Wildlife migration corridors

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For thousands of years, animals such as deer, elk and moose have migrated between seasonal habitats for survival, but our ever-expanding network of roads and highways results in millions of collisions each year between wildlife and vehicles, deadly to humans and animals. The strategic placement of bridges, tunnels, culverts, fences and other infrastructure can allow wildlife to pass safely under or over roads, connecting landscapes and improving driver safety. Several states have enacted laws in recent years to identify and protect wildlife corridors, contributing to more than 1,000 dedicated wildlife crossings in the United States today.

Five things to know about wildlife corridors

  1. Wildlife-vehicle collisions account for a growing percentage of accidents on American roads.
    It is estimated that 1 to 2 million motorists collide with large wildlife each year, causing approximately 200 human deaths, 26,000 injuries and $8 billion in property damage. In rural areas like Wyoming, 15% of all reported accidents involve wild animals.

  2. The seasonal migration patterns of North American wildlife are critical to their survival.
    Many species, such as moose, elk, deer, and pronghorn, travel the same routes from summer to winter, traveling hundreds of miles over the course of weeks or even months.

  3. New technologies allow scientists to determine where, when and how wildlife travels.
    Wildlife biologists use GPS collars to track migrations in real time and map areas where collisions occur. This technology can help states make decisions about the design and location of level crossings, as well as study their effectiveness.

  4. States have access to federal funding through the Infrastructure Investment and Jobs Act (IIJA).
    The IIJA directs the U.S. Department of Transportation and the Federal Highway Administration to distribute $350 million in grants over five years to states, municipalities and tribes for projects that reduce the number of wildlife-vehicle collisions and improve habitat connectivity.

  5. The protection of wildlife corridors is a bipartisan issue.
    At least 12 states have passed legislation or issued an executive order on wildlife corridors in recent years: California, Colorado, Florida, Nevada, New Hampshire, New Mexico, Oregon, Utah, Vermont, Virginia, Washington and Wyoming.

State legislation

  • California AB 2344, passed this summer, requires the Department of Transportation to Assess barriers to wildlife movement before starting new road projects. This builds on legislation enacted last year that clarified the application of mitigation credits to wildlife connectivity projects (SB 790). California recently opened what is billed as the world’s largest wildlife crossing, a bridge over 200 long and spanning over 10 lanes of traffic across US 101 in Los Angeles County.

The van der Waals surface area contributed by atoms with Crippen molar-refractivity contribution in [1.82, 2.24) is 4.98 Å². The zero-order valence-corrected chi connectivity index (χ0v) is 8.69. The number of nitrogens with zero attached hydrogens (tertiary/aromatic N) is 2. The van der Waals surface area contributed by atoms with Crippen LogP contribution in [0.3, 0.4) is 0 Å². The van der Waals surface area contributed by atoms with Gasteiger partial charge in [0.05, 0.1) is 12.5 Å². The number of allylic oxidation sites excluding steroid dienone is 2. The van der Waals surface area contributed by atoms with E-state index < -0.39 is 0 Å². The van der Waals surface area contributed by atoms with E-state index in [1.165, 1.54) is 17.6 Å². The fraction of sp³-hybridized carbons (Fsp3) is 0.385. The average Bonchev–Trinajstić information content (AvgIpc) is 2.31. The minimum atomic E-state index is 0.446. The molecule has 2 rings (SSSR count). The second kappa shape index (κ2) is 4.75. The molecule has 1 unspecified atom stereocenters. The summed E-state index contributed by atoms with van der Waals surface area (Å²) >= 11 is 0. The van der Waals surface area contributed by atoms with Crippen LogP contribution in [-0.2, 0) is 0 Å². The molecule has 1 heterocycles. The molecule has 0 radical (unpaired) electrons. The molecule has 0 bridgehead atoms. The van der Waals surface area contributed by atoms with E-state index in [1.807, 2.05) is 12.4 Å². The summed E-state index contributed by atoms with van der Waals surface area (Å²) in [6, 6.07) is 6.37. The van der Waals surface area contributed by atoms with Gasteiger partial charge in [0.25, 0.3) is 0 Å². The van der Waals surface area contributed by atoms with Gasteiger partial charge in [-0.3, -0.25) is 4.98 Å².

• Colorado passed SB 151 this year, allocating $5 million to wildlife crossings and creating dedicated funding for such structures within the Department of Transportation. The state also unanimously passed a joint resolution in 2021 (SJR 21) calling for greater data collection on wildlife movements, a plan to improve habitat connectivity for native species, a report identifying the benefits of corridors and the creation of a working group to develop state policies. This follows a Executive Decree published in 2019. Colorado has more wildlife crossings than any state.
  • Florida lawmakers unanimously passed a wildlife corridor law in 2021 (SB-976), allocating $400 million to protect nearly 18 million acres of interconnected natural areas critical to the survival of multiple species, including the endangered Florida panther.
  • New Mexico has finalized its wildlife corridors action plan while also spending $2 million on railroad crossings in the 2022 legislative session. From legislation enacted in 2019 (SB 228), the plan uses ecological data and modeling to identify wildlife-vehicle collision hotspots and critical wildlife corridors with the goal of improving driver safety and maintaining habitat connectivity for six species of large mammals. The law requires state agencies to seek input from the public, tribal governments and other stakeholders to finalize the list of priority projects.
  • The Wyoming legislature has spent more than $10 million on wildlife crossings this year. In 2020, the governor issued an executive order establishing a process for designating wildlife corridors, starting with mule deer and pronghorn routes. Also in 2020, the Legislature passed HB 69, authorizing voluntary donations to support wildlife conservation efforts related to the state’s transportation system.. The US Department of the Interior has indicated support for the state’s approach to wildlife corridors.

Additional Resources

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